In a recently published report titled, “Rural College Graduates: Who Comes Home?” author Stephanie Sowl, a Ph.D. candidate at Iowa State University, and her co-authors, Rachel Smith and Michael Brown, explored the patterns and reasoning behind why college graduates are returning to their rural hometowns. In the report, the authors refer to this phenomenon as “brain gain.”

In an interview conducted by The Daily Yonder about the report’s findings, Sowl stated that college graduates from lower-educated communities were more likely to return to their hometowns than college graduates from higher-educated communities. Although several factors could contribute to this pattern—such as the desire for more affordable housing or to be closer to family—one motivating factor particularly stood out: the desire to strengthen their communities.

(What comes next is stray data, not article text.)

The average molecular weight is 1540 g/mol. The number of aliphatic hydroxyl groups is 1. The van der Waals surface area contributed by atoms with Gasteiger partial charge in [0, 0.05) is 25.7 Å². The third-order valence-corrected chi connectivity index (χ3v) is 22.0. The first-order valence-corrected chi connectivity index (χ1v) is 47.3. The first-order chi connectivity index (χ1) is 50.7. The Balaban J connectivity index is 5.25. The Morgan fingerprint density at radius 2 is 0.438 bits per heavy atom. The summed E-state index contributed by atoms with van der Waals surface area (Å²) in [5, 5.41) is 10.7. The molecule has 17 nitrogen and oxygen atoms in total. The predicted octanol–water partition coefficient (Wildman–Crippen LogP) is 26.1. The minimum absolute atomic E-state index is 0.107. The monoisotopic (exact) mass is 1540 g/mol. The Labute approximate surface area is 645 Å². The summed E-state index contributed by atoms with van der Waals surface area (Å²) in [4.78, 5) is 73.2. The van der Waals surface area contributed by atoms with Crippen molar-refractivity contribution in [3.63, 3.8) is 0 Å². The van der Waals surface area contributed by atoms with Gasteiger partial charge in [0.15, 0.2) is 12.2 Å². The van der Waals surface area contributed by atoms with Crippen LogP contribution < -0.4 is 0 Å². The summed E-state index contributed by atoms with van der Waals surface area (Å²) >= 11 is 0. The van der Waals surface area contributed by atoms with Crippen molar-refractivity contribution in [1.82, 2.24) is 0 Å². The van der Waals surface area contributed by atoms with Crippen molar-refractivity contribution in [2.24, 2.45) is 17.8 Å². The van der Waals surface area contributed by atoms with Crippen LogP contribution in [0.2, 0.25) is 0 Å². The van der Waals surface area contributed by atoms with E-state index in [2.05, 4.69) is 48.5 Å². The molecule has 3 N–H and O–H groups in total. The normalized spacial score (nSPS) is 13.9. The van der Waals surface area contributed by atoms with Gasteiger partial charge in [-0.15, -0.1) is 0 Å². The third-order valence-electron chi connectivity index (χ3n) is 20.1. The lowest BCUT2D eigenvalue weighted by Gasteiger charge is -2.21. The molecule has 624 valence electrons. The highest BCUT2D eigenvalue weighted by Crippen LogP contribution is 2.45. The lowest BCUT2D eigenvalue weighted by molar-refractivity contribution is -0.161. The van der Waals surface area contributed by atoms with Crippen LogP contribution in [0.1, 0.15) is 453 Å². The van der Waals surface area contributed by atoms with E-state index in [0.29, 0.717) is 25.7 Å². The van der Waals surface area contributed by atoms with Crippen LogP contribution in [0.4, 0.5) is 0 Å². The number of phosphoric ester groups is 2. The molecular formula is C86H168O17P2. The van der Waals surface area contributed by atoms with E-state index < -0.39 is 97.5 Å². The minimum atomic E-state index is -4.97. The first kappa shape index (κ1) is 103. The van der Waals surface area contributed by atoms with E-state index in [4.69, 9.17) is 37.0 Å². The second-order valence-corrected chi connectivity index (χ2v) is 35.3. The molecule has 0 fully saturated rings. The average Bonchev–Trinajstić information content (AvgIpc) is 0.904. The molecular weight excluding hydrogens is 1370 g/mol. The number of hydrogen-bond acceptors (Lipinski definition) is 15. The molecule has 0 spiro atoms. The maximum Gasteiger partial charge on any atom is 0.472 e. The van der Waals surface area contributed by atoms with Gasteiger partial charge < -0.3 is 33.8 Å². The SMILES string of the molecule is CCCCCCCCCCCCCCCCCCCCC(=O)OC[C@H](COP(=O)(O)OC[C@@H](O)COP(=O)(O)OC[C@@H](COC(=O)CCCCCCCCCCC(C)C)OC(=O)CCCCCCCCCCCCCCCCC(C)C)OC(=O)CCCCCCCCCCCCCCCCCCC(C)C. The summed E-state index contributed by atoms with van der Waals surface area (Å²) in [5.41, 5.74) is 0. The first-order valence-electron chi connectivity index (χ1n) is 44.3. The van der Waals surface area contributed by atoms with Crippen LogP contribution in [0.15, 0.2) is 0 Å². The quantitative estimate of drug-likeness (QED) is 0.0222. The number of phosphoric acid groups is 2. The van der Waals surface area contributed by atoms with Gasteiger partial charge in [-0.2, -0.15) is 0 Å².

Many college graduates are returning to their rural communities to utilize their new skillsets, bring fresh, outsourced ideas into their communities and create positive change.

To continue the brain gain trend in rural communities, Sowl suggests that community leaders invest time and money into education, especially grades K-12, so college graduates and current students feel positive and confident in the community’s future. Additionally, Sowl stresses that communities must highlight potential career opportunities for college graduates, so they continue to see the benefits of returning home.

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